“Oh yeah,” I said, turning over our completely candy-less bucket.
She stared at it. “Your bucket is empty because you’re not in costume. Also, you’re like a decade past trick-or-treating age, which is, uh...”
“Creepy.” I suggested. “But I wanted some delicious confections to offset the pain of being unsuccessfully pool-foamed.”
“Emotional eating,” she nodded, like she knew the concept all too well. “Hey!” She waved at the jumping gaggle. “Kids. Who has the fullest bucket here?”
“I do, I do!” The small superheroes and wee ghosts bragged, all wanting to outdo each other.
“No. That is not correct,” tsked Fair. “You all do. I see ‘em. Please reach in your buckets and locate your very worst piece of candy. I mean, the grossest, most barfy piece of candy you’ve got. The one you’ll never eat. The one that’s going to stay at the bottom of your pumpkin pail for the next year. The one you’ll find next Halloween afternoon, all crumbly and dry inside its wrapper. Once found, please donate that piece of candy to Mr. Overbove and Mr. Overbove here, who are far too old to be out with a candy bucket and far too uncostumed to be rewarded for it.”
“Fair Finley! You are evil!” I clapped, then held out my bucket.
“Choose the baddest stuff you got,” she advised the pail-digging gaggle while ignoring me. “Like, who has those teeth-pulling chews that claim they’re blueberry-flavored but actually taste like carpet? Those. I want those inside these guys’ bucket, pronto.”
The kids, who initially eyed her with extreme wariness at the idea of giving up a piece of candy, each dug eagerly to find the piece of candy they’d never, ever eat, even out of sugar-seeking desperation.
“I’ve got the awfulest!” “No, me, the worst!” “No, I found it!”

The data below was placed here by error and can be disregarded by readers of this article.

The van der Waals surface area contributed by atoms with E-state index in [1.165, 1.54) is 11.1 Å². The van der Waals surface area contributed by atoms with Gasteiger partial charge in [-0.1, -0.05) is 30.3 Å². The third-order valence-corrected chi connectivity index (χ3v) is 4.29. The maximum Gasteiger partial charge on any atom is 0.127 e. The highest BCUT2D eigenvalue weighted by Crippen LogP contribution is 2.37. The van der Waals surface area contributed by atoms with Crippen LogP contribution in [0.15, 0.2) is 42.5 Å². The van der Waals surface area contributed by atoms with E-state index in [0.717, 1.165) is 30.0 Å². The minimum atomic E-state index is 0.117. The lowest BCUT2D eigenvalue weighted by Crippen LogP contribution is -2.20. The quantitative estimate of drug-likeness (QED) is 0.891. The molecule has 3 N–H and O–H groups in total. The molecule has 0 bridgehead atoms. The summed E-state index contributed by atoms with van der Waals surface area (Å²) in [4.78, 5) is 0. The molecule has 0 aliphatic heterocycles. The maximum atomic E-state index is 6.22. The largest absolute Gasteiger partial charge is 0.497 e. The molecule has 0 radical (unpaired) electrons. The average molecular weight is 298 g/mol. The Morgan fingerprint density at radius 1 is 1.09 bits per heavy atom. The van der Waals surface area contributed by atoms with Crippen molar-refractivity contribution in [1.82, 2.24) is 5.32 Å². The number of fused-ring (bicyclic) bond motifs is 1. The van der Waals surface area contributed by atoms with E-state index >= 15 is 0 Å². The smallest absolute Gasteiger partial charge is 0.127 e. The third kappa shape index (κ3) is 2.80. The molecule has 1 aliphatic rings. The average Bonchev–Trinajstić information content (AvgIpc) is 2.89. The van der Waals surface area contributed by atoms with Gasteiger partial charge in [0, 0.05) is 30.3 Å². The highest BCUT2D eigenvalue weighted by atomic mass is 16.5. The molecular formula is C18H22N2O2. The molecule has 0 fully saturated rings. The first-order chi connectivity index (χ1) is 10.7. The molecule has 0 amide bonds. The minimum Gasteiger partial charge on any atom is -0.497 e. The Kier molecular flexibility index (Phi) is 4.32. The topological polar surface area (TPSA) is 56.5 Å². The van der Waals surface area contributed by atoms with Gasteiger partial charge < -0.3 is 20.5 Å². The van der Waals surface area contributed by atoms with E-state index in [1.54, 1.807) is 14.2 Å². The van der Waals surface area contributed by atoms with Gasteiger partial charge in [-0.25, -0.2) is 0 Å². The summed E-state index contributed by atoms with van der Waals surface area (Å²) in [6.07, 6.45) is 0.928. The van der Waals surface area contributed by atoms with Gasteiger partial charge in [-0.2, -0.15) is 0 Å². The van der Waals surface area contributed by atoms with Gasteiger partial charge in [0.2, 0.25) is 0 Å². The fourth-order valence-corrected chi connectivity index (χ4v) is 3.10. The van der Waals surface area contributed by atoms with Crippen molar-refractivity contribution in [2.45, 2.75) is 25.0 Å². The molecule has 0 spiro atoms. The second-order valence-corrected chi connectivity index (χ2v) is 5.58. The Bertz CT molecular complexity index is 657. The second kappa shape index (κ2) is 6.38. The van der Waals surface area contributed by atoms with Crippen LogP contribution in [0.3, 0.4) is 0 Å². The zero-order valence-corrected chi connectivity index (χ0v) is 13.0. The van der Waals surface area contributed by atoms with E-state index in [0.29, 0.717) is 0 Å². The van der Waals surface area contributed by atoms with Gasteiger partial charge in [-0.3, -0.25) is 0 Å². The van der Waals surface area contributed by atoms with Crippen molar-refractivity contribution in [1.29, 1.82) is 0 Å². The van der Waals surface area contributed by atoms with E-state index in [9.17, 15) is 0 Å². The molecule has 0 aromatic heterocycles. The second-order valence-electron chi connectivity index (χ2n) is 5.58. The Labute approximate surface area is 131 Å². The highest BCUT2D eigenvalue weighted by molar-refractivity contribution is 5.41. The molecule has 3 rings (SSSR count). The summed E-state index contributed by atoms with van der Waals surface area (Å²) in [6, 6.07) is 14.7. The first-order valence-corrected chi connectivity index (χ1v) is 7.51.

Moments later, the bottom of the Motel Fairwil bucket held some truly objectionable sweets and the kids jumped higher, excited at the kooky competition.
“There you go,” said the heiress with a half-twirl. “I saved these adorable children from biting into a terrible piece of candy and further tooth decay. I prevented the good homeowners of the Wilshire district from having to encounter the sight of you two showing up at their door, all full grown and without proper costumes, unless you count five o'clock shadows. And you got your candy. Everyone wins, no one is sad, happy Halloween.”
“Happy Halloween!” I clapped. “Deviousness gets applauded in my world.”
“In your world,” she repeated, giving me a longer look before swiveling again. “Say, Wil, sweetheart? Can I see your pail again?”
The small Finley lifted his treat carrier and the heiress reached inside. Moments later, she’d dropped a popcorn ball, wrapped in clear cellophane, in my bucket. “That seems like something you’d like.”
“Popcorn, the quintessential movie food,” I agreed. “What about my cousin, though? No treat chosen especially for him? That's cold, Fair.”
She glanced in the bucket, then frowned at Gomery's tie knot. “Sorry. What sort of thing do you like?”
“A sense of humor, an optimist...” I listed. “Oh HOLD on. Did you mean candy?”
Gomery reached in our bucket, extracted a lollipop, unwrapped it, and stuck it in his mouth. “I actually enjoy these. They’ve got licorice root, a key ingredient in sarsaparilla and root beer.”
I waved my palm at my cousin, in Exhibit A fashion. “Uh-oh. Your terrible candy plot didn’t work. We have a satisfied customer, Miss Finley.”
But I was satisfied, too. The night hadn't gone how I predicted it might, but it had gone much better.
I considered pondering the surprising nature of resolution, but decided pondering was far too cerebral for an evening built on the silly, the strange, and the sugary. Instead, I scrounged for the popcorn ball, peeled off the cellophane, and bit into the chewy treat, satisfied even further.
Next: Prequel: Halloween (7 of 7)